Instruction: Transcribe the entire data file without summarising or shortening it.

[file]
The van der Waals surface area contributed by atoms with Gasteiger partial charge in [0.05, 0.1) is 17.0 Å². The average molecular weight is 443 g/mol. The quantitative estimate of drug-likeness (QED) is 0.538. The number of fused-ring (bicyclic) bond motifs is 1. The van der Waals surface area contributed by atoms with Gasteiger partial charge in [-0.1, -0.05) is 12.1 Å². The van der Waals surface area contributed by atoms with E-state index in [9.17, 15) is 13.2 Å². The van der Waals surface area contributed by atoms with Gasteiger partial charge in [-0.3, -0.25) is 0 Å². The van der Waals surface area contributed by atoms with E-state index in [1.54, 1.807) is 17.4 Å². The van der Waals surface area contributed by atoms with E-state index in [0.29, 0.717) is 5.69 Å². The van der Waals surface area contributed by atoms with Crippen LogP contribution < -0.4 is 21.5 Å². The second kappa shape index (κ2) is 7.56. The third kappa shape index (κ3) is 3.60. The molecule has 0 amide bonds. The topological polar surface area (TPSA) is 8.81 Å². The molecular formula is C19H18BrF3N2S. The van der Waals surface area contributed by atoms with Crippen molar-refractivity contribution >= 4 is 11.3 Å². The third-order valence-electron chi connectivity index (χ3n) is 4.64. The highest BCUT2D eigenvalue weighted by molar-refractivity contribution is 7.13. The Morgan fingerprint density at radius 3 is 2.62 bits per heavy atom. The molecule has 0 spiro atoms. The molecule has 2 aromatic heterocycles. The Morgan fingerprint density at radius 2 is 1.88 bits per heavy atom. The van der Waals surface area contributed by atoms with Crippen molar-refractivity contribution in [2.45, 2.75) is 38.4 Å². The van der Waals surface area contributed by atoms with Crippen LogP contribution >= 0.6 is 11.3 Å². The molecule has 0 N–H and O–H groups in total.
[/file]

The van der Waals surface area contributed by atoms with Gasteiger partial charge in [0.05, 0.1) is 17.0 Å². The average molecular weight is 443 g/mol. The quantitative estimate of drug-likeness (QED) is 0.538. The number of fused-ring (bicyclic) bond motifs is 1. The van der Waals surface area contributed by atoms with Gasteiger partial charge in [-0.1, -0.05) is 12.1 Å². The van der Waals surface area contributed by atoms with E-state index in [9.17, 15) is 13.2 Å². The van der Waals surface area contributed by atoms with Gasteiger partial charge in [-0.3, -0.25) is 0 Å². The van der Waals surface area contributed by atoms with E-state index in [1.54, 1.807) is 17.4 Å². The van der Waals surface area contributed by atoms with E-state index in [0.29, 0.717) is 5.69 Å². The van der Waals surface area contributed by atoms with Crippen LogP contribution < -0.4 is 21.5 Å². The second kappa shape index (κ2) is 7.56. The third kappa shape index (κ3) is 3.60. The molecule has 0 amide bonds. The topological polar surface area (TPSA) is 8.81 Å². The molecular formula is C19H18BrF3N2S. The van der Waals surface area contributed by atoms with Crippen molar-refractivity contribution >= 4 is 11.3 Å². The third-order valence-electron chi connectivity index (χ3n) is 4.64. The highest BCUT2D eigenvalue weighted by molar-refractivity contribution is 7.13. The Morgan fingerprint density at radius 3 is 2.62 bits per heavy atom. The molecule has 0 spiro atoms. The molecule has 2 aromatic heterocycles. The Morgan fingerprint density at radius 2 is 1.88 bits per heavy atom. The van der Waals surface area contributed by atoms with Crippen molar-refractivity contribution in [2.45, 2.75) is 38.4 Å². The van der Waals surface area contributed by atoms with Crippen LogP contribution >= 0.6 is 11.3 Å². The molecule has 0 N–H and O–H groups in total.